Somewhere in this book, Wharton observes that clever liars always come up with good stories to back up their fabrications, but that really clever liars don't bother to explain anything at all. This is the kind of insight that makes The Age of Innocence
so indispensable. Wharton's story of the upper classes of Old New York, and Newland Archer's impossible love for the disgraced Countess Olenska, is a perfectly wrought book about an era when upper-class culture in this country was still a mixture of American and European extracts, and when "society" had rules as rigid as any in history.
--This text refers to an out of print or unavailable edition of this title.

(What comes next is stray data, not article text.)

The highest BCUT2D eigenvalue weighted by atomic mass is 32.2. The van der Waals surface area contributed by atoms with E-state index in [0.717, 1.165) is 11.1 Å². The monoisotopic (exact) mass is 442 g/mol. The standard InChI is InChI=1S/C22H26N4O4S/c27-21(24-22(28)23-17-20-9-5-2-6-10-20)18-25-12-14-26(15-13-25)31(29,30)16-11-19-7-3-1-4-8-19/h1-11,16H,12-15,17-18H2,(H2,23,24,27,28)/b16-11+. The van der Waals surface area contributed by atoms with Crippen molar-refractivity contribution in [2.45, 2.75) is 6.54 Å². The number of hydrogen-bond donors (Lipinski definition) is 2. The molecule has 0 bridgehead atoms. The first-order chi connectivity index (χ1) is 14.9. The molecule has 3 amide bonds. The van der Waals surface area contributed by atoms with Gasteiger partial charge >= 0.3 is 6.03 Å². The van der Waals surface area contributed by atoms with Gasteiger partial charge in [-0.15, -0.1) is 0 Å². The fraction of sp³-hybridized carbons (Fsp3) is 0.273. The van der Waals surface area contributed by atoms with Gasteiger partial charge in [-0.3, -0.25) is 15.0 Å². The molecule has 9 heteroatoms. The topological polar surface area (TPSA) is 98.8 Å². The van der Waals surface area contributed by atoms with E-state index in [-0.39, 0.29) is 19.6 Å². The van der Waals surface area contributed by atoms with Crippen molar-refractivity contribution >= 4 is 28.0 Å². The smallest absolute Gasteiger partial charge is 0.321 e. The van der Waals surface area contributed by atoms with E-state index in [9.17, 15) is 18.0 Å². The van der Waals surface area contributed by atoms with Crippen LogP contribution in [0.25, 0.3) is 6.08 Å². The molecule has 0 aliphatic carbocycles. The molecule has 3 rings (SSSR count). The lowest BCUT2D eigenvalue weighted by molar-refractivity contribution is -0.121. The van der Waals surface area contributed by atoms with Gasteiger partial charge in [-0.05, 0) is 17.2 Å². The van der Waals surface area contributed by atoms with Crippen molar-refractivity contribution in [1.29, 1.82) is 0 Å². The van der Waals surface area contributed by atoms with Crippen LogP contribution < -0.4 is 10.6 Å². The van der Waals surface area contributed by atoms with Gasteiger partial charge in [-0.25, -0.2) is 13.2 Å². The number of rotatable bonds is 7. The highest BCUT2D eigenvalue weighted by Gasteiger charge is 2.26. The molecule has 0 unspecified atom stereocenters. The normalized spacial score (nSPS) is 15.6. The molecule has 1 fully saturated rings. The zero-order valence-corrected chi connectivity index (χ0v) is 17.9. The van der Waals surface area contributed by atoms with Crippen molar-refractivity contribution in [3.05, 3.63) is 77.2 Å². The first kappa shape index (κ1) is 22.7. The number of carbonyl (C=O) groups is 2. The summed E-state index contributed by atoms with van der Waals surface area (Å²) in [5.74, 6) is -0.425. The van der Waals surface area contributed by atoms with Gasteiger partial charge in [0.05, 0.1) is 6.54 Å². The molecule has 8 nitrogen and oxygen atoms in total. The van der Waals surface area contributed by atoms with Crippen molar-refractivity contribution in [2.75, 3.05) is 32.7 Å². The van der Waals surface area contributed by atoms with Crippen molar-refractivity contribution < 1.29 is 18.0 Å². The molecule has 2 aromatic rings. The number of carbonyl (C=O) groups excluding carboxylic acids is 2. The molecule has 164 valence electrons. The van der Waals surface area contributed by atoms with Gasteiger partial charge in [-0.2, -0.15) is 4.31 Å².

Eighty-five years after it won the Pulitzer Prize, Edith Wharton's romantic novel remains as intriguing and captivating as ever. Unfortunately, its slow pace as it depicts turn-of-the-century New York will deter many of today's readers. For this reason, this audio edition is a delight.
By what seems to be some magic trick or secret ingredient, Lorna Raver manages to present distinctive and perfectly modulated voices for over a dozen characters. Some audio publishers might have been tempted to use multiple narrators. But Blackstone has enough faith in the words and pace of the novel itself to trust that this extremely perceptive single reader has all the tools she needs. Raver is not yet a household name in audiobooks, but she should be. Winner of AudioFile Earphones Award, and an NEA Big Read Selection.